What does the expression “to go up in the air” mean and Where does it come from?

The expression “to go up in the air” is said not only of balloons and aviators, but of ordinary persons, American fathers especially, who become vociferously enraged, who sputter furiously in resemblance to a skyrocket with an ignited fuse, from which the expression originated some fifty or sixty years ago.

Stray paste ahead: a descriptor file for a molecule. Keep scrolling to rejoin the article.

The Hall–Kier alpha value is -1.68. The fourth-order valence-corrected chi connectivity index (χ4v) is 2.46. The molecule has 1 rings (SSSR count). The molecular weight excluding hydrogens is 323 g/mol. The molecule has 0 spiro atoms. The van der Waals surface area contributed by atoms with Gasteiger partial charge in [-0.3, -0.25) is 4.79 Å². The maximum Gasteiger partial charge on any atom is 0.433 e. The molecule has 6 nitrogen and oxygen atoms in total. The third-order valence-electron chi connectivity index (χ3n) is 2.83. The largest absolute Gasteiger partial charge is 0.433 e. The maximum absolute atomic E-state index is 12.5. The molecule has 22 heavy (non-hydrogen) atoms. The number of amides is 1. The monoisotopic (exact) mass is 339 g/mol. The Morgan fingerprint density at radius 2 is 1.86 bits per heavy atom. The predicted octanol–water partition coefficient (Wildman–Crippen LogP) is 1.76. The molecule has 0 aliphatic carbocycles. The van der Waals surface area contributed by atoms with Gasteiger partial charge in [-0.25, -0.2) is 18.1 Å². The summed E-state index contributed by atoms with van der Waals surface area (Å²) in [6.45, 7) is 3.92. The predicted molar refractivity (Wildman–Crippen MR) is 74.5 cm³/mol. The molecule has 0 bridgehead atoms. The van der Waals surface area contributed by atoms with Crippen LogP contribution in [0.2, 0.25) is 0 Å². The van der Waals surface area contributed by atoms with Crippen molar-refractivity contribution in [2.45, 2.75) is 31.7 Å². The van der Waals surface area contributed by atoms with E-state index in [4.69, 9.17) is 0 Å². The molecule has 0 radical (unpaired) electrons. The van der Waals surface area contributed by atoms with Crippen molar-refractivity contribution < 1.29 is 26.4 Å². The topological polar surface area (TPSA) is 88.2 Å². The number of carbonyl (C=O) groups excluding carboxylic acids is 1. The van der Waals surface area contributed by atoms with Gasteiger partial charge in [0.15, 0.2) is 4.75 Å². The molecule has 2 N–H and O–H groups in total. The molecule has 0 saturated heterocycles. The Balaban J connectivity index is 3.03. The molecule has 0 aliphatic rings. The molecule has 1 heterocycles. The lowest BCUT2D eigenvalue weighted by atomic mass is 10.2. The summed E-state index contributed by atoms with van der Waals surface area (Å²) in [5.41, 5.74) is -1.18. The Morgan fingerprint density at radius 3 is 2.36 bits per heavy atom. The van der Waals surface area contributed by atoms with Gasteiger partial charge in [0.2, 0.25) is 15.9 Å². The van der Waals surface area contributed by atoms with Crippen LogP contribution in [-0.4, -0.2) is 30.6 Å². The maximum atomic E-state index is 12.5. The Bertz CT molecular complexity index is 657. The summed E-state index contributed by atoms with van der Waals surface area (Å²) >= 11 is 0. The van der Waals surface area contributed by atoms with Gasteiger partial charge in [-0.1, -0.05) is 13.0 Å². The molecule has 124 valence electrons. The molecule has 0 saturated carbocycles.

Its British equivalent is “to get one’s monkey up,” which arose from the readiness with which the short-lived ire of monkeys is aroused.

About Karen Hill

Karen Hill is a freelance writer, editor, and columnist. Born in New York, her work has appeared in the Examiner, Yahoo News, Buzzfeed, among others.

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